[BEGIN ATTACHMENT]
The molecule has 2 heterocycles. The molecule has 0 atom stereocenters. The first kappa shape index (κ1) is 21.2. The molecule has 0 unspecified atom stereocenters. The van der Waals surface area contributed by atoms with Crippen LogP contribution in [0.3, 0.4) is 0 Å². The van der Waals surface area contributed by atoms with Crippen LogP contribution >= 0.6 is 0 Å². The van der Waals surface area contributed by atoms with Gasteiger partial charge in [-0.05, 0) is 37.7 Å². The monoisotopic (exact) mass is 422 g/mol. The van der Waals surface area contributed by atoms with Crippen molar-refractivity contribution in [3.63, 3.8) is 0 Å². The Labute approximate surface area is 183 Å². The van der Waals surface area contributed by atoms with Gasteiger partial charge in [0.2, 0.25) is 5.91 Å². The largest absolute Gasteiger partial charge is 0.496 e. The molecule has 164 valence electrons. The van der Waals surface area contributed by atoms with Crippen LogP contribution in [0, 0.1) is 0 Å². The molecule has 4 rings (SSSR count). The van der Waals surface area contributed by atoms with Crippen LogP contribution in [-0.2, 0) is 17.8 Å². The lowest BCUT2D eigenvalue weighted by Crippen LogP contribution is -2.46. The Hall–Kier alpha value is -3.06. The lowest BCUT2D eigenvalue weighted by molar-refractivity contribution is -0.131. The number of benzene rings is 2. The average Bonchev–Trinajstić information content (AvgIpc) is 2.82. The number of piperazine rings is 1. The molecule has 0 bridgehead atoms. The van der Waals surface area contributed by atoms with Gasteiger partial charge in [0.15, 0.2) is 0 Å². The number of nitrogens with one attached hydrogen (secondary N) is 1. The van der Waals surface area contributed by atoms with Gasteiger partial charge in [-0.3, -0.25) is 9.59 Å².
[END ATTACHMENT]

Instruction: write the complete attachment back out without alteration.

The molecule has 2 heterocycles. The molecule has 0 atom stereocenters. The first kappa shape index (κ1) is 21.2. The molecule has 0 unspecified atom stereocenters. The van der Waals surface area contributed by atoms with Crippen LogP contribution in [0.3, 0.4) is 0 Å². The van der Waals surface area contributed by atoms with Crippen LogP contribution >= 0.6 is 0 Å². The van der Waals surface area contributed by atoms with Gasteiger partial charge in [-0.05, 0) is 37.7 Å². The monoisotopic (exact) mass is 422 g/mol. The van der Waals surface area contributed by atoms with Crippen molar-refractivity contribution in [3.63, 3.8) is 0 Å². The Labute approximate surface area is 183 Å². The van der Waals surface area contributed by atoms with Gasteiger partial charge in [0.2, 0.25) is 5.91 Å². The largest absolute Gasteiger partial charge is 0.496 e. The molecule has 164 valence electrons. The van der Waals surface area contributed by atoms with Crippen LogP contribution in [0, 0.1) is 0 Å². The molecule has 4 rings (SSSR count). The van der Waals surface area contributed by atoms with Crippen LogP contribution in [-0.2, 0) is 17.8 Å². The lowest BCUT2D eigenvalue weighted by Crippen LogP contribution is -2.46. The Hall–Kier alpha value is -3.06. The lowest BCUT2D eigenvalue weighted by molar-refractivity contribution is -0.131. The number of benzene rings is 2. The average Bonchev–Trinajstić information content (AvgIpc) is 2.82. The number of piperazine rings is 1. The molecule has 0 bridgehead atoms. The van der Waals surface area contributed by atoms with Gasteiger partial charge in [0.15, 0.2) is 0 Å². The number of nitrogens with one attached hydrogen (secondary N) is 1. The van der Waals surface area contributed by atoms with Gasteiger partial charge in [-0.3, -0.25) is 9.59 Å².